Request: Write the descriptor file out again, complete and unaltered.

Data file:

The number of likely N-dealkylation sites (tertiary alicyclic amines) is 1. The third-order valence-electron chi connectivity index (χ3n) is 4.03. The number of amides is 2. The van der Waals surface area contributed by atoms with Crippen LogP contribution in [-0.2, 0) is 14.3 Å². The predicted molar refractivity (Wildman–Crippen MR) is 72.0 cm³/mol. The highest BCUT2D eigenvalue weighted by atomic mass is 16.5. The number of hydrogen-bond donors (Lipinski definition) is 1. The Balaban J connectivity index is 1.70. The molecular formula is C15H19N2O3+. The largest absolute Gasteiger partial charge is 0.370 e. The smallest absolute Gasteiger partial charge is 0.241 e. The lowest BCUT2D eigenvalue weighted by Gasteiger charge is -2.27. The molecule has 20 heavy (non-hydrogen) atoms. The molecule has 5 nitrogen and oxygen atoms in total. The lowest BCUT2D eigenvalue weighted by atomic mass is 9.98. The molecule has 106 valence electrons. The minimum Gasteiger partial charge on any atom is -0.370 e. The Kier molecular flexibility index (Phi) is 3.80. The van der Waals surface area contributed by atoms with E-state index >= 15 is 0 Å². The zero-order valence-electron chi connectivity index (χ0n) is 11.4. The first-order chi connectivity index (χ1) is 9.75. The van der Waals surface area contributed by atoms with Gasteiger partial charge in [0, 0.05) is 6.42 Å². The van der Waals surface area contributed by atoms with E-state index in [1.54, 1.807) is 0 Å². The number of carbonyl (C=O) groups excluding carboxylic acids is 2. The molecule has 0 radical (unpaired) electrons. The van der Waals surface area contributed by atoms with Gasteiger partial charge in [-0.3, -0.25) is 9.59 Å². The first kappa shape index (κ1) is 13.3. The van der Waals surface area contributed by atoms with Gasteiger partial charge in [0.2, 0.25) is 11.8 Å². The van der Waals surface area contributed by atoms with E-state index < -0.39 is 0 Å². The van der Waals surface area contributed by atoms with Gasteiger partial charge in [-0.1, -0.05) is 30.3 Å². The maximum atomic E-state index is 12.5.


The number of likely N-dealkylation sites (tertiary alicyclic amines) is 1. The third-order valence-electron chi connectivity index (χ3n) is 4.03. The number of amides is 2. The van der Waals surface area contributed by atoms with Crippen LogP contribution in [-0.2, 0) is 14.3 Å². The predicted molar refractivity (Wildman–Crippen MR) is 72.0 cm³/mol. The highest BCUT2D eigenvalue weighted by atomic mass is 16.5. The number of hydrogen-bond donors (Lipinski definition) is 1. The Balaban J connectivity index is 1.70. The molecular formula is C15H19N2O3+. The largest absolute Gasteiger partial charge is 0.370 e. The smallest absolute Gasteiger partial charge is 0.241 e. The lowest BCUT2D eigenvalue weighted by Gasteiger charge is -2.27. The molecule has 20 heavy (non-hydrogen) atoms. The molecule has 5 nitrogen and oxygen atoms in total. The lowest BCUT2D eigenvalue weighted by atomic mass is 9.98. The molecule has 106 valence electrons. The minimum Gasteiger partial charge on any atom is -0.370 e. The Kier molecular flexibility index (Phi) is 3.80. The van der Waals surface area contributed by atoms with E-state index >= 15 is 0 Å². The zero-order valence-electron chi connectivity index (χ0n) is 11.4. The first-order chi connectivity index (χ1) is 9.75. The van der Waals surface area contributed by atoms with Gasteiger partial charge in [0, 0.05) is 6.42 Å². The van der Waals surface area contributed by atoms with E-state index in [1.54, 1.807) is 0 Å². The number of carbonyl (C=O) groups excluding carboxylic acids is 2. The molecule has 0 radical (unpaired) electrons. The van der Waals surface area contributed by atoms with Gasteiger partial charge in [-0.3, -0.25) is 9.59 Å². The first kappa shape index (κ1) is 13.3. The van der Waals surface area contributed by atoms with Gasteiger partial charge in [0.2, 0.25) is 11.8 Å². The van der Waals surface area contributed by atoms with E-state index < -0.39 is 0 Å². The van der Waals surface area contributed by atoms with Gasteiger partial charge in [-0.1, -0.05) is 30.3 Å². The maximum atomic E-state index is 12.5.